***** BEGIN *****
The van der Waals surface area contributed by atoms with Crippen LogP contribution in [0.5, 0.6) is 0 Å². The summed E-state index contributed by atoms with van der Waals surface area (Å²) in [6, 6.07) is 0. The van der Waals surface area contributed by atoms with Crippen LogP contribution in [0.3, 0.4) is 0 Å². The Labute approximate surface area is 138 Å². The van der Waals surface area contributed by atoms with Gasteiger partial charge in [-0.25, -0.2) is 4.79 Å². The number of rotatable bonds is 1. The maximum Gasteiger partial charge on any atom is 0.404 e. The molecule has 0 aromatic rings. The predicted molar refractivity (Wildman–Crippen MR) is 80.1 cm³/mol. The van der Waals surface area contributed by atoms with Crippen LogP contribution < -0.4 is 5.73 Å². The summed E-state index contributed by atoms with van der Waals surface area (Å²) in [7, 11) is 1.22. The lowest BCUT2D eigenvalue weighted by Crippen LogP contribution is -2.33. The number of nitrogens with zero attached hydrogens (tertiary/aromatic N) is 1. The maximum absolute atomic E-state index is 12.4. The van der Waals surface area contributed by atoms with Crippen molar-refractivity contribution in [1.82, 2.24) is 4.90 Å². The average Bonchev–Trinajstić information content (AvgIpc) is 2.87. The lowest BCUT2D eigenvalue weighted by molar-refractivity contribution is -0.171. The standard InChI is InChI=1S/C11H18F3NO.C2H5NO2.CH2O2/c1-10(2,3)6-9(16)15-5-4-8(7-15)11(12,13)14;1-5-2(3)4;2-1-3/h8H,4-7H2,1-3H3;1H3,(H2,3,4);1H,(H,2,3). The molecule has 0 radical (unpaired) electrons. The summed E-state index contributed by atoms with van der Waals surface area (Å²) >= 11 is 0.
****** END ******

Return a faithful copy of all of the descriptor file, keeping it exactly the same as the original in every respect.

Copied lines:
The van der Waals surface area contributed by atoms with Crippen LogP contribution in [0.5, 0.6) is 0 Å². The summed E-state index contributed by atoms with van der Waals surface area (Å²) in [6, 6.07) is 0. The van der Waals surface area contributed by atoms with Crippen LogP contribution in [0.3, 0.4) is 0 Å². The Labute approximate surface area is 138 Å². The van der Waals surface area contributed by atoms with Gasteiger partial charge in [-0.25, -0.2) is 4.79 Å². The number of rotatable bonds is 1. The maximum Gasteiger partial charge on any atom is 0.404 e. The molecule has 0 aromatic rings. The predicted molar refractivity (Wildman–Crippen MR) is 80.1 cm³/mol. The van der Waals surface area contributed by atoms with Crippen LogP contribution < -0.4 is 5.73 Å². The summed E-state index contributed by atoms with van der Waals surface area (Å²) in [7, 11) is 1.22. The lowest BCUT2D eigenvalue weighted by Crippen LogP contribution is -2.33. The number of nitrogens with zero attached hydrogens (tertiary/aromatic N) is 1. The maximum absolute atomic E-state index is 12.4. The van der Waals surface area contributed by atoms with Crippen molar-refractivity contribution in [1.82, 2.24) is 4.90 Å². The average Bonchev–Trinajstić information content (AvgIpc) is 2.87. The lowest BCUT2D eigenvalue weighted by molar-refractivity contribution is -0.171. The standard InChI is InChI=1S/C11H18F3NO.C2H5NO2.CH2O2/c1-10(2,3)6-9(16)15-5-4-8(7-15)11(12,13)14;1-5-2(3)4;2-1-3/h8H,4-7H2,1-3H3;1H3,(H2,3,4);1H,(H,2,3). The molecule has 0 radical (unpaired) electrons. The summed E-state index contributed by atoms with van der Waals surface area (Å²) >= 11 is 0.